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Beyond Efficiency: A More-human Economics

There is a growing consensus that the economics profession must be open to new ideas and frameworks if it hopes to solve the world’s biggest problems

John Maynard Keynes, memorializing the death of his mentor Alfred Marshall a century ago, wrote that the master-economist must possess a rare combination of gifts…. He must be mathematician, historian, statesman, philosopher. Keynes might have been describing himself. He considered economics a moral science that must draw on a wide culture while keeping an “open mind to the shifting picture of experience.”

Today, the world urgently needs that rare combination Keynes described to guide the way through disruptions from climate change, artificial intelligence, demographic change, social and economic inequality, and geopolitical conflicts. This is particularly true given growing disenchantment with the economics profession and calls for the discipline to change to better reflect individual and societal values.

Extensive professional soul-searching since the global financial crisis of 2008 has focused on how economics can better integrate social sciences and elevate welfare and distributional issues. There has been much rethinking of macroeconomics and the design of policy approaches. And there is a growing consensus that the profession must be open to new ideas and frameworks if it hopes to solve the world’s biggest problems.

This issue of Finance & Development magazine takes a fresh look at the discipline. We invited prominent economists with different perspectives to tell us how the profession can become better at answering 21st century challenges.

Of course, economists have embraced new thinking before, as the Keynesian revolution itself demonstrates. Author Niall Kishtainy provides a fascinating account of the forces that have shaped the discipline since Adam Smith’s The Wealth of Nations, the 18th century opus that largely launched modern economics.

Nobel laureate Angus Deaton describes how his own views on such topics as labor unions, free trade, and immigration have evolved over half a century. He writes that mainstream economists must revisit their assumptions, cast a more critical eye on the influence of power, stop prioritizing efficiency above all else, and be humbler.

Jayati Ghosh of the University of Massachusetts, Amherst, laments the profession’s lack of diversity—ethnic, racial, and gender. This deprives economics of new ideas, new problems to work on, and new talent, she suggests.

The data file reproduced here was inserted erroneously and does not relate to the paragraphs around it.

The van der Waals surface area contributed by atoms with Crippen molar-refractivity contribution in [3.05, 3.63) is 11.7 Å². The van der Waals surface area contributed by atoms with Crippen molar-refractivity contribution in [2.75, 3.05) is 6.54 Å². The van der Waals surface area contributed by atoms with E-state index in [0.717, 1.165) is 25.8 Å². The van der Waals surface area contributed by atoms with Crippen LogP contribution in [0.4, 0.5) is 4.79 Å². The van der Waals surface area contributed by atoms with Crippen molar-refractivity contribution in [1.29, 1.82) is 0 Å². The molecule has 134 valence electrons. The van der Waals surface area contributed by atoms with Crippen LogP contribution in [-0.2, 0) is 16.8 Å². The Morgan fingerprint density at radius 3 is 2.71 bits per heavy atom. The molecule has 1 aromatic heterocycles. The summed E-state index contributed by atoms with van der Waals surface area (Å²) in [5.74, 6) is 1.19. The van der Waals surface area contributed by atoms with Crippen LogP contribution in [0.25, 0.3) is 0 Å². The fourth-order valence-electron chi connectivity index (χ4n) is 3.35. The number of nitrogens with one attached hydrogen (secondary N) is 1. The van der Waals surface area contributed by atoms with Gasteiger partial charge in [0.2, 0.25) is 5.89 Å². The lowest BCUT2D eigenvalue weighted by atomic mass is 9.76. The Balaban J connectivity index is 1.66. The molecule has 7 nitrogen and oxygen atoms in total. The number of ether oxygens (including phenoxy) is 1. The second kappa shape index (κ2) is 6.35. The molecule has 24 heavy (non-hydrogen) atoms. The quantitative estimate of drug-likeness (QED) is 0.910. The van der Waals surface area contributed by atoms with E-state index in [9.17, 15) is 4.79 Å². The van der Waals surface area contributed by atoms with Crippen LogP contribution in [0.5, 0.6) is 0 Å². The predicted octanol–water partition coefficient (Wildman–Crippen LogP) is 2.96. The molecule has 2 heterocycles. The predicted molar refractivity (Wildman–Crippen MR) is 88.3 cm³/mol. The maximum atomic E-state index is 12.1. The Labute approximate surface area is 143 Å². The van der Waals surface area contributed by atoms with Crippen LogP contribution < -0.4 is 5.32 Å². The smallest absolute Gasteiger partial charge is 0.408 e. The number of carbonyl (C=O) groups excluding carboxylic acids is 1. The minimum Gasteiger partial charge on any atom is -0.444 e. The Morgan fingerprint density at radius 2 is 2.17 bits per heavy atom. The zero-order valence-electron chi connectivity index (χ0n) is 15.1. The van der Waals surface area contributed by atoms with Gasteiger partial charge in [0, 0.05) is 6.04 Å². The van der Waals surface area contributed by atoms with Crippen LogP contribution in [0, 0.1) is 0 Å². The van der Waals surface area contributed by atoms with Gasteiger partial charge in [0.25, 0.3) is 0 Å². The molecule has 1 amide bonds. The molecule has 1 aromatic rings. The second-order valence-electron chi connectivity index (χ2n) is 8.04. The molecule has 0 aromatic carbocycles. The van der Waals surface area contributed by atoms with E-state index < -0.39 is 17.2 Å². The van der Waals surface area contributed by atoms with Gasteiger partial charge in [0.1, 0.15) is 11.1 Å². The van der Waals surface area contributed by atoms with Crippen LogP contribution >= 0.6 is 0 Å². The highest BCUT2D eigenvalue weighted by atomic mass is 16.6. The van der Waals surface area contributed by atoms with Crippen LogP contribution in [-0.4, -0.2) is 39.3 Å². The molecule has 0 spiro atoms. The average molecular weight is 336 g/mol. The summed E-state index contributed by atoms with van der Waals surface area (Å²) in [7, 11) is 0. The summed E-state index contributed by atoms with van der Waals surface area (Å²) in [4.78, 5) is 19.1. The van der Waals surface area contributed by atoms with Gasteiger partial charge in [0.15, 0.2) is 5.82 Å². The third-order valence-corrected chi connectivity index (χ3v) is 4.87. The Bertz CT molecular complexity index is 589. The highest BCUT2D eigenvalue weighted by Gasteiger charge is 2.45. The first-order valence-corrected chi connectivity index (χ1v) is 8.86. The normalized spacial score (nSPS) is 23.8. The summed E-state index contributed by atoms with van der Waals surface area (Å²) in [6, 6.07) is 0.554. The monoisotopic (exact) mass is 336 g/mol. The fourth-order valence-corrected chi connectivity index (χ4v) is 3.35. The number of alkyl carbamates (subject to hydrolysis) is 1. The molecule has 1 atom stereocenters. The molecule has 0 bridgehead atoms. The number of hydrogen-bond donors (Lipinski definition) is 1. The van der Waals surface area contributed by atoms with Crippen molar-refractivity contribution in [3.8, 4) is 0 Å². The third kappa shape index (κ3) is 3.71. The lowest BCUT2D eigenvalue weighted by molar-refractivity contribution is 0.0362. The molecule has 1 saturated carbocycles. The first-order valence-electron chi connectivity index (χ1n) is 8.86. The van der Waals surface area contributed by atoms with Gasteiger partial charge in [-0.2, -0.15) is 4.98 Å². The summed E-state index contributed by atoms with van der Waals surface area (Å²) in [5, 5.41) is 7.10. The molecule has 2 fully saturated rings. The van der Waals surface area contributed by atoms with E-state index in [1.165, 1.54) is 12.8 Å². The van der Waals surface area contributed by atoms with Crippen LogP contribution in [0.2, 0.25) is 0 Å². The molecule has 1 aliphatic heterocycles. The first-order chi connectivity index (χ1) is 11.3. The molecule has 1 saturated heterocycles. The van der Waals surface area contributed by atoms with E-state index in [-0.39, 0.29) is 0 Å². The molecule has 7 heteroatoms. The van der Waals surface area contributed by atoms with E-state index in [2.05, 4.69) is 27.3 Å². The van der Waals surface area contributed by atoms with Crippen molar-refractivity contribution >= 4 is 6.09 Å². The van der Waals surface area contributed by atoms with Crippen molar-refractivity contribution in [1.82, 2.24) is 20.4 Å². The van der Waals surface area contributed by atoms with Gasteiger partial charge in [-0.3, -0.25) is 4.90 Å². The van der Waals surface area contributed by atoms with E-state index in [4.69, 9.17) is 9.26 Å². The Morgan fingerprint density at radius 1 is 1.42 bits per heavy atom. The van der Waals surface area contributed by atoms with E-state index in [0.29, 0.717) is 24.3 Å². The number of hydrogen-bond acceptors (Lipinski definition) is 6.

Harvard’s Dani Rodrik cautions against rule-of-thumb economics. He contends that existing policy models are inadequate to address such challenges as climate change, inclusion, and economic development. Economics must expand its collective imagination to tailor solutions to differing economic and political contexts. For example, Princeton’s Atif Mian shows why new approaches are needed to break the debt supercycle, which poses a grave danger to the global economy.

How economics is taught is critical. The curriculum must be made more relevant to real-life problems, going well beyond the traditional concern with efficiency, Wendy Carlin of University College London writes, echoing Deaton. Ethical considerations are unavoidable, especially those of fairness and solidarity, she says.

Unsurprisingly, not everyone agrees that we need novel economic ideas. Stanford’s John Cochrane argues that the solutions to today’s challenges lie in the revival of evergreen ideas, including supply-side incentives and fiscal policy reforms.

There is much more to explore in this issue, including contributions on behavioral economicspolitical economy, and how wages are set. We also profile Betsey Stevenson, a noted labor economist, who has helped lead a rethinking of economics.

The implication from all of these perspectives is that economics must be open to institutional alternatives and experimentation and reflect the complexity of economic reality and values of our time. As Keynes himself observed, “The difficulty lies not so much in developing new ideas as in escaping from old ones.”

We are grateful to be able to share these insights with you. We hope that it reveals something new to you about the present that helps you better understand our world.

Thank you, as ever, for your readership and engagement.

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